|Starring Natalie Wood as Mrs. Nostradamus...|
UPDATE: On Feb. 26 NASA released a video explaining the two recent meteor encounters: http://www.youtube.com/watch?v=-qZ6oiaSm00
GEEZ, THAT WAS TOO CLOSE--Just noticed in the news the Pentagon’s latest tally is now at $400 billion spent on a F-35 fighter that might need more bucks to fix its problems. Also, last week, all eyes were on an asteroid that missed our planet by 17,000 miles but those of us without dashboard cameras failed to predict much less see the meteor of the century that exploded over Coldistan, Russia with a force of 20 atomic bombs.
How about those possibilities? You think 20 atomic bombs over North Park might just make us forget the $400 billion F-35 lemon? Maybe, some of those fighter jet funds could be better spent working on a meteor defense system. Where is James Bond’s “Q” now that we need him?
SHOT ACROSS THE BOW OF GOOD SHIP MOTHER EARTH.
Figuring that the Russian meteor got our attention, NASA did have a prepared dialogue regarding the near miss and it its credit the space agency is addressing the big elephant in the room. But is it enough? I don’t think so. Maybe, here’s the time for the UN to give North Korea and Iran a science project to help the rest of us work on a meteor shield. Merde! Shouldn’t this shield system be a number one project—world wide--given the fact we just took a 20 atomic bomb hit that we didn’t see coming. OK, we’re getting hysterical. To calm myself down I checked out “Meteor” with Natalie Wood and Sean Connery. Set in 1979 (34 years ago), we can see clearly that NASA is a bit behind Hollywood. But seriously folks:
Q: What is NASA doing about Near-Earth Objects?
A: NASA has several ongoing programs regarding asteroid discovery and science.
The NASA Near Earth Object Observation (NEOO) Program detects and tracks asteroids and comets passing close to Earth using both ground- and space-based telescopes. The network of projects supported by this program, commonly called "Spaceguard," discovers these objects, characterizes a subset of them and plots their orbits to determine if any could be potentially hazardous to our planet.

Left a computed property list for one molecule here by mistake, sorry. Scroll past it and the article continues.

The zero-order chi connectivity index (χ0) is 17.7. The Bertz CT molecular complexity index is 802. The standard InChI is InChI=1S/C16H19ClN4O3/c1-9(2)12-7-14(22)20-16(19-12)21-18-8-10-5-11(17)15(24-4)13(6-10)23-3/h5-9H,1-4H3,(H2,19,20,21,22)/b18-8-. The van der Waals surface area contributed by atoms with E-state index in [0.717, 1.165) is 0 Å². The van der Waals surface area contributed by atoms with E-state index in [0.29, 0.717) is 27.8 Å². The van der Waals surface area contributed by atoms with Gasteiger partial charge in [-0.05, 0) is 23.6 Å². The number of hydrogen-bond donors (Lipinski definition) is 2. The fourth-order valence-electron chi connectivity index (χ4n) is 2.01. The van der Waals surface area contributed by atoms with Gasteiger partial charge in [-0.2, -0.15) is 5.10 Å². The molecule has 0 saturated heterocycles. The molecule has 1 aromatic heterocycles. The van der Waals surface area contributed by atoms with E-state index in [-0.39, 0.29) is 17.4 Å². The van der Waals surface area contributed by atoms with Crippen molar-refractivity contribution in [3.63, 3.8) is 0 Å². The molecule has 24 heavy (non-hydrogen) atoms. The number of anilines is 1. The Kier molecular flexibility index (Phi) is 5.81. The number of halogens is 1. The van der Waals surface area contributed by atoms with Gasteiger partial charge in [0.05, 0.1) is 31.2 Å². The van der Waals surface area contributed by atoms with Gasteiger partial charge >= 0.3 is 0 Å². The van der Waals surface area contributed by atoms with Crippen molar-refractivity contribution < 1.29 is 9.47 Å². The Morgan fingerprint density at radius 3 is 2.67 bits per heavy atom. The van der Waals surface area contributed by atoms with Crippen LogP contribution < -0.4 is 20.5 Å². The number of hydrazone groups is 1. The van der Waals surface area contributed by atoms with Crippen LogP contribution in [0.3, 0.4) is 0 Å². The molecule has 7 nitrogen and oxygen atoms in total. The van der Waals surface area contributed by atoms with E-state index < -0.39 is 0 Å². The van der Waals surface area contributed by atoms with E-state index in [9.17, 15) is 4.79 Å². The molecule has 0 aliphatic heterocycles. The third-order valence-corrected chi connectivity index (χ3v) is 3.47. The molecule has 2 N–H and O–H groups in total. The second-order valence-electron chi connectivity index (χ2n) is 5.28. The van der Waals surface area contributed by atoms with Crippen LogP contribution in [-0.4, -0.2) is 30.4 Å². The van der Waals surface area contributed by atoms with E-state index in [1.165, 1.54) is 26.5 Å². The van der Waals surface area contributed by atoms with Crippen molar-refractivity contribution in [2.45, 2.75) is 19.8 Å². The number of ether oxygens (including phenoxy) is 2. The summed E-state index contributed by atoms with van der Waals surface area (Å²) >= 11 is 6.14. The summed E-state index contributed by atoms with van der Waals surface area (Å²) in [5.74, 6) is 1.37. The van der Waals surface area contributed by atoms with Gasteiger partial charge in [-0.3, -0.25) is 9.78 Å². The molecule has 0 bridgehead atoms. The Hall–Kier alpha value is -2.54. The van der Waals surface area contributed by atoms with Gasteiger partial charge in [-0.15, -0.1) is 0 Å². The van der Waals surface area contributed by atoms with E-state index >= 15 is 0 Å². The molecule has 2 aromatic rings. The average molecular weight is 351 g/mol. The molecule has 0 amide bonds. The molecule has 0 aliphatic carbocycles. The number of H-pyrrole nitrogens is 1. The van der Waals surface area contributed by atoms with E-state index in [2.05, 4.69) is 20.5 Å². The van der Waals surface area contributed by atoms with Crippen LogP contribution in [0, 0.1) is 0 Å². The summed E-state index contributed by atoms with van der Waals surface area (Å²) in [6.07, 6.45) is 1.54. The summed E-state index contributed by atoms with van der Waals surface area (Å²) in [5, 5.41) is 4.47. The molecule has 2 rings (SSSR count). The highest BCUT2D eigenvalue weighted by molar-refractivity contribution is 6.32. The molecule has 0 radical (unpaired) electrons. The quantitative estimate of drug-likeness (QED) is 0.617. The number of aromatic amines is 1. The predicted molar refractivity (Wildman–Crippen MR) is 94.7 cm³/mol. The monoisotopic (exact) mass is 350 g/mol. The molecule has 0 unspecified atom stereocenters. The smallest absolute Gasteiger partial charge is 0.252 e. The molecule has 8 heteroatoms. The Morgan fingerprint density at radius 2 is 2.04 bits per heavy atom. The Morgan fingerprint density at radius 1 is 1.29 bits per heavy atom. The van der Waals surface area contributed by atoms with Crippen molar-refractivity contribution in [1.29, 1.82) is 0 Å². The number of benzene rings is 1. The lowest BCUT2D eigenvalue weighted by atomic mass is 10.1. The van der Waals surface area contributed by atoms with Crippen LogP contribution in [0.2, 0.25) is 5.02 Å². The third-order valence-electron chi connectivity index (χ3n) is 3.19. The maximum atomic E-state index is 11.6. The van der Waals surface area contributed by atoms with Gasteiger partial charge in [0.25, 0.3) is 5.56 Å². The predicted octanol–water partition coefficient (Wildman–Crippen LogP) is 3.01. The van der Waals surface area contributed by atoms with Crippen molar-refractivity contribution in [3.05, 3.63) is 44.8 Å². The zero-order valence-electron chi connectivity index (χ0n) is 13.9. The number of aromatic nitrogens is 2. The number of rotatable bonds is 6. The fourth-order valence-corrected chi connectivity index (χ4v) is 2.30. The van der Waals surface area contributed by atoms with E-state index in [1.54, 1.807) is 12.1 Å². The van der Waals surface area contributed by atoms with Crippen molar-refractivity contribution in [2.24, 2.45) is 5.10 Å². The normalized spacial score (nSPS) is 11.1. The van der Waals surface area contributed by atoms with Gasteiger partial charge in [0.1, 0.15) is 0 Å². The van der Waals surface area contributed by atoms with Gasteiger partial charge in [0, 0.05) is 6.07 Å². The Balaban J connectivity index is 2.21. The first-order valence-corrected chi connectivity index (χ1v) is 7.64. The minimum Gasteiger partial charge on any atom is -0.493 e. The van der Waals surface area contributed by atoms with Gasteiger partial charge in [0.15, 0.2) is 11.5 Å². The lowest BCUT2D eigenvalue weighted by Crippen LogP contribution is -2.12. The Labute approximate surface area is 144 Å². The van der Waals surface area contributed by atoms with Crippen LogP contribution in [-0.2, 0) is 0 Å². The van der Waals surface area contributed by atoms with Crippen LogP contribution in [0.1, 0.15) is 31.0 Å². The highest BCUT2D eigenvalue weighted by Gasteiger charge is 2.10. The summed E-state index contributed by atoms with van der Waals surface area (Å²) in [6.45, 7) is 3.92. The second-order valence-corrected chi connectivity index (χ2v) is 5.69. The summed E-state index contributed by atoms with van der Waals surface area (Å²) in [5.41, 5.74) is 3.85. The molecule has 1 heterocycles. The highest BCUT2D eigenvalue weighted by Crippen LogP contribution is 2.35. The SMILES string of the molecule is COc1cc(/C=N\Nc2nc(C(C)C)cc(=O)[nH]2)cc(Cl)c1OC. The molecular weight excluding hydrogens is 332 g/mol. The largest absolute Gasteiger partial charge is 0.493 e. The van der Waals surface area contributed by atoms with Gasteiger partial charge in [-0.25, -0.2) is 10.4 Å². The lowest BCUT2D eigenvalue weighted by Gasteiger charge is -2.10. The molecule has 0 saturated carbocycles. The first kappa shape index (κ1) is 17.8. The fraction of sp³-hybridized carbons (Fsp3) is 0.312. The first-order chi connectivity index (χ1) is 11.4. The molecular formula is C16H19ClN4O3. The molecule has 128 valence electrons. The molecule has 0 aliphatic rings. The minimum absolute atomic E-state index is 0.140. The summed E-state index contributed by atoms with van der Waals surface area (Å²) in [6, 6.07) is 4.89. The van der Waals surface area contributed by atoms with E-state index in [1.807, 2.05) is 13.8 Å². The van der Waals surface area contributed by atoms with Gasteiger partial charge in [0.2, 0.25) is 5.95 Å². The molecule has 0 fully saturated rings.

All observations from observatories worldwide are sent to the NASA funded Minor Planet Center, operated by the Smithsonian Astrophysical Observatory for the International Astronomical Union, where they are combined to maintain the database on all known asteroids and comets in our solar system. The Near-Earth Object Program Office at JPL manages the technical and scientific activities for NASA's Near-Earth Object Program of the Science Mission Directorate in Washington. JPL is a division of the California Institute of Technology in Pasadena. The NEO Program Office performs more precise orbit determination on the objects, and predicts whether any will become an impact hazard to the Earth, or any other planet in the solar system. The NEOO Program also performs orbit analysis on the discovered Near Earth Asteroids (NEAs) at Goddard Space Flight Center to determine which ones may become good robotic or human spaceflight destinations in the near future.
NASA's 70-meter (230-foot) Goldstone antenna, located about 35 miles north of Barstow on the Ft. Irwin Military Base, is part of NASA's Deep Space network. The antenna is one of only two facilities capable of imaging asteroids with radar. The other is the National Science Foundation's 1,000-foot-diameter (305 meters) Arecibo Observatory in Puerto Rico. The capabilities of the two instruments are complementary, and NASA’s NEOO Program supports the radar capability at both these facilities. The Arecibo radar is about 20 times more sensitive, can see about one-third of the sky, and can detect asteroids about twice as far away. Goldstone is fully steerable, can see about 80 percent of the sky, can track objects several times longer per day, and can image asteroids at finer spatial resolution. JPL manages the Goldstone Solar System Radar and the Deep Space Network for NASA.